Impaired Therapists: How to Intervene

Unbreakable Kimmy Schmidt and Gypsy are a couple of the latest TV series, both streaming on Netflix, to feature impaired therapists. Kimmy Schmidt‘s Tina Fey has a minor role as Andrea, an alcoholic therapist who somehow still manages to offer the lead character (Ellie Kemper) tidbits of useful advice. Her impairment, however, has ultimately led to losing her license, one possible outcome in the real world as well.

Gypsy‘s Naomi Watts portrays a therapist who’s been described as unethical and a sociopath.

In real life a relatively small percentage of clinicians in any of the mental health disciplines—which include such areas as social work, psychology, and psychiatry—are likely to be impaired therapists. However, in order to protect the clients who may potentially be affected, rules have to be in place.

Therefore, the various professional organizations whose members are providers of mental health services have pertinent codes of ethics. According to a leading ethical expert in my own field, Fredric Reamer, impairment can not only involve failure to comply with those ethical standards but also incompetence (Social Work Today).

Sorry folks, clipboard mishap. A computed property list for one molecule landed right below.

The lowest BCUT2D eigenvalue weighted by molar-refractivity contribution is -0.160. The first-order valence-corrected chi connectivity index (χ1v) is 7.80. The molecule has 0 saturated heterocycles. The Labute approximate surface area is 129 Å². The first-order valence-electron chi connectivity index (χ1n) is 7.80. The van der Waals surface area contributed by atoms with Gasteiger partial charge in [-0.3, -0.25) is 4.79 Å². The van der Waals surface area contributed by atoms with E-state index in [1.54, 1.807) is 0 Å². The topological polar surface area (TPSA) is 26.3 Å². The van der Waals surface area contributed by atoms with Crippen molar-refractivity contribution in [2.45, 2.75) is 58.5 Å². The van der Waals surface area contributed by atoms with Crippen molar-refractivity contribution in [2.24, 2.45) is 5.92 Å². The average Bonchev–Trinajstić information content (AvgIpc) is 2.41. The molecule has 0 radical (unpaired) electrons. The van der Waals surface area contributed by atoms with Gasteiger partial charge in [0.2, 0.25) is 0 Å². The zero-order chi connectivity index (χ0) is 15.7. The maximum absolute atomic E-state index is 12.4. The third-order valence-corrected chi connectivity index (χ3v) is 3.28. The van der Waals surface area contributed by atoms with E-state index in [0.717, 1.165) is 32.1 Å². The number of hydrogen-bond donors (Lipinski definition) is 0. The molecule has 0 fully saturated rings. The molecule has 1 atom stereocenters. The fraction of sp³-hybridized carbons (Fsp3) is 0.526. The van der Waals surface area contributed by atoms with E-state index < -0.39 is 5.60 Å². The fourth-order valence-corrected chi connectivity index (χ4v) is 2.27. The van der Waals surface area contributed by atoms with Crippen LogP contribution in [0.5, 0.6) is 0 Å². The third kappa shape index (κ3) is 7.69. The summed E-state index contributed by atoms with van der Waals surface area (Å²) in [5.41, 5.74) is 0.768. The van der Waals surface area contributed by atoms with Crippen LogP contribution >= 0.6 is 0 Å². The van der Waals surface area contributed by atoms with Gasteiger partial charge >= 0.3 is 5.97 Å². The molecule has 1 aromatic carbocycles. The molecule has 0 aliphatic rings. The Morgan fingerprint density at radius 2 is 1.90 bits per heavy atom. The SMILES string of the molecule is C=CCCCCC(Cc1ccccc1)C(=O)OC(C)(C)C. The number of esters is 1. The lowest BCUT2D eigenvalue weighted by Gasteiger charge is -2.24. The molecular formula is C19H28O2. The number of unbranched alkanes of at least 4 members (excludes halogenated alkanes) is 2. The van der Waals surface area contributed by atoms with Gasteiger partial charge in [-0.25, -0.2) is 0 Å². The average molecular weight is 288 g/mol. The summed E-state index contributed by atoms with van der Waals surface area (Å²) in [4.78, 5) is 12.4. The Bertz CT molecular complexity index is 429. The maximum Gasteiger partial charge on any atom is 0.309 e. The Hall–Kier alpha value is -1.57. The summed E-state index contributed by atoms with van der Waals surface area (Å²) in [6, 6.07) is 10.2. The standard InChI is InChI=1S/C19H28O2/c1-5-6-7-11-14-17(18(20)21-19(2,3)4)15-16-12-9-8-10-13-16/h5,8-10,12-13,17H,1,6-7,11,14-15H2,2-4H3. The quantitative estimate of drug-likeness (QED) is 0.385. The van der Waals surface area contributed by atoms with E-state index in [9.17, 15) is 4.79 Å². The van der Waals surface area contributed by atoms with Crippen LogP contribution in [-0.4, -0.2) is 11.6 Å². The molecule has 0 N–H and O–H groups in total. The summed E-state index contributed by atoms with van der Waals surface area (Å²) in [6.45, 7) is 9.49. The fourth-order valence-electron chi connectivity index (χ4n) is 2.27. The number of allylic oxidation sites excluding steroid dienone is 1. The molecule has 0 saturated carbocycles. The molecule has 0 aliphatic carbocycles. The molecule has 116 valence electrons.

The social work code of ethics specifically states the following regarding steps to take when a colleague is deemed impaired:

(a) Social workers who have direct knowledge of a social work colleague’s impairment that is due to personal problems, psychosocial distress, substance abuse, or mental health difficulties and that interferes with practice effectiveness should consult with that colleague when feasible and assist the colleague in taking remedial action.

(b) Social workers who believe that a social work colleague’s impairment interferes with practice effectiveness and that the colleague has not taken adequate steps to address the impairment should take action through appropriate channels established by employers, agencies, NASW, licensing and regulatory bodies, and other professional organizations.

All of the above takes into account the unfortunate fact that sometimes the nature of certain personal issues—such as addictions, burnout, health issues, and mental illness—can mean they will go undetected by the practitioners themselves.

Pertinent to this is a quote from the NASW Impaired Social Worker Program Resource Book that Reamer cites:

The problem of impairment is compounded by the fact that the professionals who suffer from the effect of mental illness, stress, or substance abuse are like anyone else; they are often the worst judges of their behavior, the last to recognize their problems and the least motivated to seek help. Not only are they able to hide or avoid confronting their behavior, they are often abetted by colleagues who find it difficult to accept that a professional could let his or her problem get out of hand (p. 6).

It’s not only colleagues who have recourse; clients do as well and need to trust their own instincts in this regard. If you notice something is wrong and talking it out with the therapist either doesn’t seem like an option or fails, you can report the impaired therapist to his/her employer and/or professional association and/or licensing board, and/or, if involved in payment for services you’re receiving, your health insurance company.

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